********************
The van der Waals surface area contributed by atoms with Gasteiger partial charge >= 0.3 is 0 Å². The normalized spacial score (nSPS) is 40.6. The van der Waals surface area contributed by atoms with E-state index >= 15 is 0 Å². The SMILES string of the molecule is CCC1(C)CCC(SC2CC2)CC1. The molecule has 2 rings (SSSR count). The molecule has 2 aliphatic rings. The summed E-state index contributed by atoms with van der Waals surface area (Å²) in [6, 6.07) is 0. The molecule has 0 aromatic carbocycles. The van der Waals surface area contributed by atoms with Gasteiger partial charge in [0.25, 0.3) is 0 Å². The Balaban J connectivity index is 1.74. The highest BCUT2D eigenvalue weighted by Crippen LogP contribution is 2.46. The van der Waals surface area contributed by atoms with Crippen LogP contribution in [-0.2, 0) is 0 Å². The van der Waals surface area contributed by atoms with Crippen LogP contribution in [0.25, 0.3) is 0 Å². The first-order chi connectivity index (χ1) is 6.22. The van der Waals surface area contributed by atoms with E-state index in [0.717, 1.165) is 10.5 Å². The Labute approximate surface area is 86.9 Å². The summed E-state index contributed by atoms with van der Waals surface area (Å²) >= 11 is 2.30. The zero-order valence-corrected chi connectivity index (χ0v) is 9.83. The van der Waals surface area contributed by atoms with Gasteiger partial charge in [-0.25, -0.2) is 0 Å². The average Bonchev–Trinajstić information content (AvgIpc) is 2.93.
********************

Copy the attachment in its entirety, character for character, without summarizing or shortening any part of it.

The van der Waals surface area contributed by atoms with Gasteiger partial charge >= 0.3 is 0 Å². The normalized spacial score (nSPS) is 40.6. The van der Waals surface area contributed by atoms with E-state index >= 15 is 0 Å². The SMILES string of the molecule is CCC1(C)CCC(SC2CC2)CC1. The molecule has 2 rings (SSSR count). The molecule has 2 aliphatic rings. The summed E-state index contributed by atoms with van der Waals surface area (Å²) in [6, 6.07) is 0. The molecule has 0 aromatic carbocycles. The van der Waals surface area contributed by atoms with Gasteiger partial charge in [0.25, 0.3) is 0 Å². The Balaban J connectivity index is 1.74. The highest BCUT2D eigenvalue weighted by Crippen LogP contribution is 2.46. The van der Waals surface area contributed by atoms with Crippen LogP contribution in [-0.2, 0) is 0 Å². The van der Waals surface area contributed by atoms with Crippen LogP contribution in [0.25, 0.3) is 0 Å². The first-order chi connectivity index (χ1) is 6.22. The van der Waals surface area contributed by atoms with E-state index in [0.717, 1.165) is 10.5 Å². The Labute approximate surface area is 86.9 Å². The summed E-state index contributed by atoms with van der Waals surface area (Å²) >= 11 is 2.30. The zero-order valence-corrected chi connectivity index (χ0v) is 9.83. The van der Waals surface area contributed by atoms with Gasteiger partial charge in [-0.25, -0.2) is 0 Å². The average Bonchev–Trinajstić information content (AvgIpc) is 2.93.